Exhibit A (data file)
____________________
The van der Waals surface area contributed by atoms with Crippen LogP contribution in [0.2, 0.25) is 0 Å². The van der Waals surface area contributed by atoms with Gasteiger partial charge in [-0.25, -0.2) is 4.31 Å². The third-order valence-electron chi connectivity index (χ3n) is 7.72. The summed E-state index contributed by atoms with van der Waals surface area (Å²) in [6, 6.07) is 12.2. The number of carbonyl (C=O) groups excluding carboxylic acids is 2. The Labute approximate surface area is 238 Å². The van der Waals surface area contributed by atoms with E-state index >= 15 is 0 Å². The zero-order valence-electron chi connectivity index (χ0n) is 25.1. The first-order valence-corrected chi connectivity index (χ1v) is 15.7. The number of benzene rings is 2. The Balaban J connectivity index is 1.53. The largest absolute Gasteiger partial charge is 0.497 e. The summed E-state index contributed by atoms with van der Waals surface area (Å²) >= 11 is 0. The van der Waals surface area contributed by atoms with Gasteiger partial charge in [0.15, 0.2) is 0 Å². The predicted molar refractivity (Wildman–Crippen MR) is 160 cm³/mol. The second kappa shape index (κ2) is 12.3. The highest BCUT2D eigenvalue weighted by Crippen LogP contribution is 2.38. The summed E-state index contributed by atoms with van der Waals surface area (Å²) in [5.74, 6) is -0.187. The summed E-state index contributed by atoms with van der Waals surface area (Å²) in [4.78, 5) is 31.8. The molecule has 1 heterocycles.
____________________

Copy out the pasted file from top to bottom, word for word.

The van der Waals surface area contributed by atoms with Crippen LogP contribution in [0.2, 0.25) is 0 Å². The van der Waals surface area contributed by atoms with Gasteiger partial charge in [-0.25, -0.2) is 4.31 Å². The third-order valence-electron chi connectivity index (χ3n) is 7.72. The summed E-state index contributed by atoms with van der Waals surface area (Å²) in [6, 6.07) is 12.2. The number of carbonyl (C=O) groups excluding carboxylic acids is 2. The Labute approximate surface area is 238 Å². The van der Waals surface area contributed by atoms with E-state index >= 15 is 0 Å². The zero-order valence-electron chi connectivity index (χ0n) is 25.1. The first-order valence-corrected chi connectivity index (χ1v) is 15.7. The number of benzene rings is 2. The Balaban J connectivity index is 1.53. The largest absolute Gasteiger partial charge is 0.497 e. The summed E-state index contributed by atoms with van der Waals surface area (Å²) >= 11 is 0. The van der Waals surface area contributed by atoms with Gasteiger partial charge in [0.15, 0.2) is 0 Å². The predicted molar refractivity (Wildman–Crippen MR) is 160 cm³/mol. The second kappa shape index (κ2) is 12.3. The highest BCUT2D eigenvalue weighted by Crippen LogP contribution is 2.38. The summed E-state index contributed by atoms with van der Waals surface area (Å²) in [5.74, 6) is -0.187. The summed E-state index contributed by atoms with van der Waals surface area (Å²) in [4.78, 5) is 31.8. The molecule has 1 heterocycles.